Today's Badger Herald displays yet another example of the decade-long debate over how student segregated fees should be appropriated by the Associated Students of Madison, UW-Madison's student government.
Associated Free Thinkers Ensuring Responsibility received $6,500 in segregated fees through an operations grant from the Associated Students of Madison last year. On March 25, ASM Finance Committee Chair Matt Beemsterboer filed an advertising order on behalf of AFTER for three full-page ads in The Badger Herald urging students to vote "no" on a referendum to reaffirm the University of Wisconsin's status as a member of United Council.
To make that clear: The chair of the finance committee that appropriated the funds is also the chair of the organization that was receiving them.
I talked to Beemsterboer, who reasoned that most people on the finance committee are tied to student organizations that receive ASM funds, and that many of them get involved in student government to advocate for their orgs.
Legally, he said, his group is allowed to use public money to fund the "Vote No" campaign because it is on a referendum, and not in support of a candidate. In contrast, he said, the College Democrats or College Republicans (neither of whom have applied for public money in recent years) would not be able to use seg fees in political campaigns.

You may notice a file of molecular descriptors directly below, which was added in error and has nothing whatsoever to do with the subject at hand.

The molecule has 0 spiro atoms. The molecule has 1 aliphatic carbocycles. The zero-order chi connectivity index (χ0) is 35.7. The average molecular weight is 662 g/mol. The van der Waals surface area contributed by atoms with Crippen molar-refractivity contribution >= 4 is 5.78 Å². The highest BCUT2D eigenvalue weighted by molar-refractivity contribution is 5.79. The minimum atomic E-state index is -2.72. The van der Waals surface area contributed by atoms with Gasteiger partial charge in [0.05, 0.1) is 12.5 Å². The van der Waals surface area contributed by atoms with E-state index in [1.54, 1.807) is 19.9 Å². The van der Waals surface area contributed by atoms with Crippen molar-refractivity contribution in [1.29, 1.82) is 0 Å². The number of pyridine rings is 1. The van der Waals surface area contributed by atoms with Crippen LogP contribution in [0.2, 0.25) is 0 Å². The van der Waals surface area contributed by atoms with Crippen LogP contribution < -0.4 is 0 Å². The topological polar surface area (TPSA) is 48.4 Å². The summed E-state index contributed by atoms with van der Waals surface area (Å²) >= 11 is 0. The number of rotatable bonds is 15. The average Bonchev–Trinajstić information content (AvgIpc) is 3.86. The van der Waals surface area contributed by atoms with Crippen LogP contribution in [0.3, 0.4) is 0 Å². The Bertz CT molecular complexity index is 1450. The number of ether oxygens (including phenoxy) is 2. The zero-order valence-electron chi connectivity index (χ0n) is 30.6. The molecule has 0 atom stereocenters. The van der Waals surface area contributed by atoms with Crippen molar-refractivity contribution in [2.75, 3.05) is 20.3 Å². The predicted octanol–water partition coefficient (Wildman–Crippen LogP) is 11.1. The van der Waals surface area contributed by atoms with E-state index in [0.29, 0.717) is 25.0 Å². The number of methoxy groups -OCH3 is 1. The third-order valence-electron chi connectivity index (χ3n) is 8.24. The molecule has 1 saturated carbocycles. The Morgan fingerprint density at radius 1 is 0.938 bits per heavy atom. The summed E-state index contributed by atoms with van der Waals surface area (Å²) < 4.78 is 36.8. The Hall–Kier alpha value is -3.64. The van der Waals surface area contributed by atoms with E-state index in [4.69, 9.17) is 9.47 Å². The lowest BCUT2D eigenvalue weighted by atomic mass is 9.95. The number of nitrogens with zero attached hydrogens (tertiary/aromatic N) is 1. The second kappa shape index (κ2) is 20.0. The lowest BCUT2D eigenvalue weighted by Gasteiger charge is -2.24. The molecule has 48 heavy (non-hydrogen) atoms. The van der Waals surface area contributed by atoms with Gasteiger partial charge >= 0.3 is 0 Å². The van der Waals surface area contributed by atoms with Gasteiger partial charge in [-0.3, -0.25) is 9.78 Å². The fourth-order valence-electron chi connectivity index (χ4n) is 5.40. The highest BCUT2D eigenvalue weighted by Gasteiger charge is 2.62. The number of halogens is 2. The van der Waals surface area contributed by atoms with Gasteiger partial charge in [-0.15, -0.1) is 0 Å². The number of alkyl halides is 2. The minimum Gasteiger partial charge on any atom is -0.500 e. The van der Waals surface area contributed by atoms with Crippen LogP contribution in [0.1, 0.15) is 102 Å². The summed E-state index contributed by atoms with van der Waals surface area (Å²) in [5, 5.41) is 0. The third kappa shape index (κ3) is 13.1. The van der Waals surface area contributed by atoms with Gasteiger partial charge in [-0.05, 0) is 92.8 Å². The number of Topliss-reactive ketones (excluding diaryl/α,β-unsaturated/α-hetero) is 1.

Another recent referendum campaign that was partially financed by seg fees was last year's "Nat Up" drive to approve the construction of a new gym on campus. It was ultimately defeated by the opposition "No New Seg Fees" campaign.
However, according to the Herald, a UW System spokesperson did not draw the same distinction between referendum campaigns and ones involving candidates.
UW System policies regulate political campaign activities, for which the use of state funds is prohibited.
"Political campaign activity includes not only … political action committees, but also advocating a particular position on a referendum," a UW System statement said.
It's a tricky issue. The truth is that much of the money appropriated to student groups is used for political purposes, whether the money is spent directly on a campaign or not.